Genetic Engineering & Biotechnology News

MAY15 2018

Genetic Engineering & Biotechnology News (GEN) is the world's most widely read biotech publication. It provides the R&D community with critical information on the tools, technologies, and trends that drive the biotech industry.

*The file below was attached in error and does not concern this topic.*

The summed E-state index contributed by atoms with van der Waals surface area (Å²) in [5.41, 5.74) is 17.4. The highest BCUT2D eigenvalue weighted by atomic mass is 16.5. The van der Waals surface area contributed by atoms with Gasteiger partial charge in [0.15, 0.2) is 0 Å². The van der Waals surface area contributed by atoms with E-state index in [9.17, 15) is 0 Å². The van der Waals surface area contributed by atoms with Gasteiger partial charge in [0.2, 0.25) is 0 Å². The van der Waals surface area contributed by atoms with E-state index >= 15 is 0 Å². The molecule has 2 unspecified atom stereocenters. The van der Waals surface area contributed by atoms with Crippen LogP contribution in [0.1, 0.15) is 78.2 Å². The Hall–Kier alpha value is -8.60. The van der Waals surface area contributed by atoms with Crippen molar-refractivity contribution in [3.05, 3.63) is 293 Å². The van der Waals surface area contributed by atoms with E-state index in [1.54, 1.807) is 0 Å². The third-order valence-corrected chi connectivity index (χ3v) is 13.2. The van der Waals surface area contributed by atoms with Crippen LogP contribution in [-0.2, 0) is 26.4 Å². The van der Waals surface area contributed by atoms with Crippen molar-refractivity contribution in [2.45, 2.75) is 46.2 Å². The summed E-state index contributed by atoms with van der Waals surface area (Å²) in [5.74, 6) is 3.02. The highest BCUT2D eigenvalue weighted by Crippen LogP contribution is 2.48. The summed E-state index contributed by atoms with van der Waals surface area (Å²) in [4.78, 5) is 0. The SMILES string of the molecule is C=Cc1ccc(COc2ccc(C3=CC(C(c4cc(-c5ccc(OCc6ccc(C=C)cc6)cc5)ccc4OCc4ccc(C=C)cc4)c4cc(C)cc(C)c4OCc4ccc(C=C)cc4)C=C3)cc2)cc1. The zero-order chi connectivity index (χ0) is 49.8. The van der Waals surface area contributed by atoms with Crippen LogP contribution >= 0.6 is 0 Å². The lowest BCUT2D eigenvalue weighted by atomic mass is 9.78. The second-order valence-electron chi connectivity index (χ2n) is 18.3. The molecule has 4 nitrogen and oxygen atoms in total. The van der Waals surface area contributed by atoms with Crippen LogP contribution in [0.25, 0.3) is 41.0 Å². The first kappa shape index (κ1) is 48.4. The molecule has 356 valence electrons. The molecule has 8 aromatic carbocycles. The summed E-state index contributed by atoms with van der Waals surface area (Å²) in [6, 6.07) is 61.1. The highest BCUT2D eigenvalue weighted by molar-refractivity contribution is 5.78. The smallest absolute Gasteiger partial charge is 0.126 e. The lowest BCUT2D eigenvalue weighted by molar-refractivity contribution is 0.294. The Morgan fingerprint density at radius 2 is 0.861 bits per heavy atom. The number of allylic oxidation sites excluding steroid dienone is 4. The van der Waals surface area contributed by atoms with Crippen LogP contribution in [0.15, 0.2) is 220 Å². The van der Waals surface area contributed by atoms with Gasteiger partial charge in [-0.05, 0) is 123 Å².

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For more information, visit our website (, click on New Products, and search through our comprehensive new products database. New Products 26 | MAY 15, 2018 | | Genetic Engineering & Biotechnology News Best of the Web All of the links to the URLs described above are posted on GEN's website, To suggest a website for Best of the Web, please send the URL to Taralyn Tan ( Key Strong Points Weak Points Excellent Ratings Very Good Good 9 – HHHH HHH HH CRISPR Fly Design HHHH 9 Nicely designed, good collection of open-access resources CRISPR has taken the field of biological re- search by storm. As CRISPR has (seemingly overnight) been adopted by many research- ers around the world, it is important for scientists using the technology to share their experiences and resources with the greater scientific community. That is the general idea behind CRISPR Fly Design, an open-access resource for researchers using CRISPR in Dro- sophila. Based at the German Cancer Research Center in Heidelberg, the team behind CRISPR Fly Design posts information about fly stocks (spanning D. melanogaster and three other Drosophila species), guide RNA plasmids, and experimental protocols. The protocols section includes the topics: selecting an appropriate strategy, avoiding off-target effects, making guide RNA, and finding your mutants. The website also includes a blog (though it is somewhat infrequently updated) as well as a list of links to other CRISPR resources. IEDB HHHH 9 Nicely organized, incredibly large database Funded by the National Institute of Allergy and Infectious Diseases, the Immune Epitope Database and Analysis Re- source (IEDB) provides the immunology community a rich collection of experimental data (we're talking hundreds of thousands of assays) reflecting the study of T-cell epitopes and antibodies. To start, users can search the database by epitope, assay type, antigen, MHC classification, host, or dis- ease. These search parameters can also be used in conjunc- tion to filter search results as desired. Results are presented in different tabs corresponding to epitopes, antigens, assays, receptors, and references, and within each tab, the user can further sort the results. Beyond the database itself, the website includes analysis tools like T-cell and B-cell epitope predictors, as well as additional epitope analysis tools to calculate, for ex- ample, the proportion of individuals within a population predicted to respond to a particular epitope. How to Use t-SNE Effectively HHHH 9 Nice interactive graphics, simple design Especially within the context of high-dimensional single-cell RNA- sequencing datasets, biological research articles increasingly include "t-SNE plots"—plots designed to convert multidimensional datasets into lower-dimensional representations based on similarities in the data. For example, data points corresponding to different "cell types" are often depicted as distinct clusters in a 2D plot. While these plots can be very useful, they are accompanied by many caveats that are often unknown to the casual observer. Enter the article, "How to Use t-SNE Effectively" on (a website that provides articles to simply explain concepts in machine learning). This article uses interactive simulations to teach site visi- tors the effects of altering different parameters (e.g., points per cluster, dimensions, and "perplexity") used by the t-SNE clustering algorithm. A nice text explanation and embedded illustrations drive home the main points. NeuroExpresso HHH 9 Customizable data-viewing options, good help section – Few experimental datasets included There's nothing like a shot of gene-expression data to wake you up in the morning! The NeuroExpresso database devel- oped by the Pavlidis Lab at the University of British Columbia contains curated cell type–specific gene-expression data from microarray and single-cell RNA-sequencing experiments. Its goal is the discovery of novel molecular markers for function- ally distinct cell types in the nervous system. The website provides a useful interface to visualize the gene-expression data contained within the database. Via the "gene search" option, users specify a gene, brain region, and experimental platform to view the result- ing data in graphical form. In the graph, gene expression is plotted as a function of different cell types within the selected brain region. Users can restrict the data to particular cell types and can also divide the data into groups and perform a differential gene-expression analysis between the groups. Pharmit HHHH 9 Vast collection of compounds and conformations, good graphics display Phamacological screening of compound libraries in the laboratory is costly and time consuming. So, the creators of this website at the University of Pittsburgh invite re- searcher to "pharm" out the work to the Pharmit virtual- screening platform. The Pharmit visualization environ- ment runs within a web browser and grants users access to six built-in libraries containing close to 100 million compounds in over 1 billion total conformations. Users can search for proteins via their Protein Database (PDB) IDs; however, the site also provides some samples for users to explore when they're just getting started on the website. The graphics display nicely within the browser, with only slight lag when viewing the molecules at high zoom. Within the visualization browser, users can search through specific ligand libraries. Search results appear on the right side of the page, and each ligand can be displayed in its predicted binding location by selecting on the corresponding search result. EPIC HHH 9 Includes videos of raw data and expression trees – Partial resource (only select genes included), work in progress As it is still a work in progress, the EPIC (Expression Patterns in Cae- norhabditis) database may not quite live up to its grandiose name… yet. However, it is a very exciting start to the cataloging—on a cell- by-cell basis—of the expression patterns of single genes in the de- veloping worm embryo. For now, all of the data come from imaging protein fusions in C. elegans, though the website indicates that there are intentions to expand the analysis to another species, C. briggsae, as well. At present, the database contains expression data for over 130 genetic reporters. For each entry, users are provided an expres- sion tree that maps the reporter expression over the cell lineage tree to illustrate the specific lineages and cells in which the particular reporter is expressed. Videos of the complete imaging time series used to construct the expression tree are also provided. Basic details about the experiment, strain, and construct are included for each entry in the database.